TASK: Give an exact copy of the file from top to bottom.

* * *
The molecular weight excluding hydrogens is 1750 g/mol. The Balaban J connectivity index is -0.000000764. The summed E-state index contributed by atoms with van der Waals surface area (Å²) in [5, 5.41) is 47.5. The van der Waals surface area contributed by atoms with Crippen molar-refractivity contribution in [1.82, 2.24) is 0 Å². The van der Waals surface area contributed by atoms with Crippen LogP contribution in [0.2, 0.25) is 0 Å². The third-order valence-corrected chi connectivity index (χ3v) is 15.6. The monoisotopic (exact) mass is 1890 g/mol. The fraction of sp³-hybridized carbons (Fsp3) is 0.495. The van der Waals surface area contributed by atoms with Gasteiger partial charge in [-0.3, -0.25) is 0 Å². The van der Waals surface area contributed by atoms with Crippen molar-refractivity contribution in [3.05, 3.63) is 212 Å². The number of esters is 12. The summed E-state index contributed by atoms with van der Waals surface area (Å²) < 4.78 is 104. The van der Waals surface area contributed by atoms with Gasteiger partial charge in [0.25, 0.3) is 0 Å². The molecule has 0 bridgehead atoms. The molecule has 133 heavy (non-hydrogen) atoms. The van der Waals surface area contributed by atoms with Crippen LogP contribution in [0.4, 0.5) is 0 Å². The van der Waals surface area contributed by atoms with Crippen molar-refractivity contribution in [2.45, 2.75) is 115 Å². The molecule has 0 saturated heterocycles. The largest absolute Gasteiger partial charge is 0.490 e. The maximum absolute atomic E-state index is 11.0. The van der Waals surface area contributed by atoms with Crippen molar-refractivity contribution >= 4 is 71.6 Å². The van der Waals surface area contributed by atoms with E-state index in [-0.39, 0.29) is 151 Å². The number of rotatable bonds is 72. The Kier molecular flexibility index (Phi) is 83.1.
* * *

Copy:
The molecular weight excluding hydrogens is 1750 g/mol. The Balaban J connectivity index is -0.000000764. The summed E-state index contributed by atoms with van der Waals surface area (Å²) in [5, 5.41) is 47.5. The van der Waals surface area contributed by atoms with Crippen molar-refractivity contribution in [1.82, 2.24) is 0 Å². The van der Waals surface area contributed by atoms with Crippen LogP contribution in [0.2, 0.25) is 0 Å². The third-order valence-corrected chi connectivity index (χ3v) is 15.6. The monoisotopic (exact) mass is 1890 g/mol. The fraction of sp³-hybridized carbons (Fsp3) is 0.495. The van der Waals surface area contributed by atoms with Gasteiger partial charge in [-0.3, -0.25) is 0 Å². The van der Waals surface area contributed by atoms with Crippen molar-refractivity contribution in [3.05, 3.63) is 212 Å². The number of esters is 12. The summed E-state index contributed by atoms with van der Waals surface area (Å²) < 4.78 is 104. The van der Waals surface area contributed by atoms with Gasteiger partial charge in [0.25, 0.3) is 0 Å². The molecule has 0 bridgehead atoms. The molecule has 133 heavy (non-hydrogen) atoms. The van der Waals surface area contributed by atoms with Crippen LogP contribution in [0.4, 0.5) is 0 Å². The van der Waals surface area contributed by atoms with Crippen molar-refractivity contribution in [2.45, 2.75) is 115 Å². The molecule has 0 saturated heterocycles. The largest absolute Gasteiger partial charge is 0.490 e. The maximum absolute atomic E-state index is 11.0. The van der Waals surface area contributed by atoms with Crippen molar-refractivity contribution >= 4 is 71.6 Å². The van der Waals surface area contributed by atoms with E-state index in [-0.39, 0.29) is 151 Å². The number of rotatable bonds is 72. The Kier molecular flexibility index (Phi) is 83.1.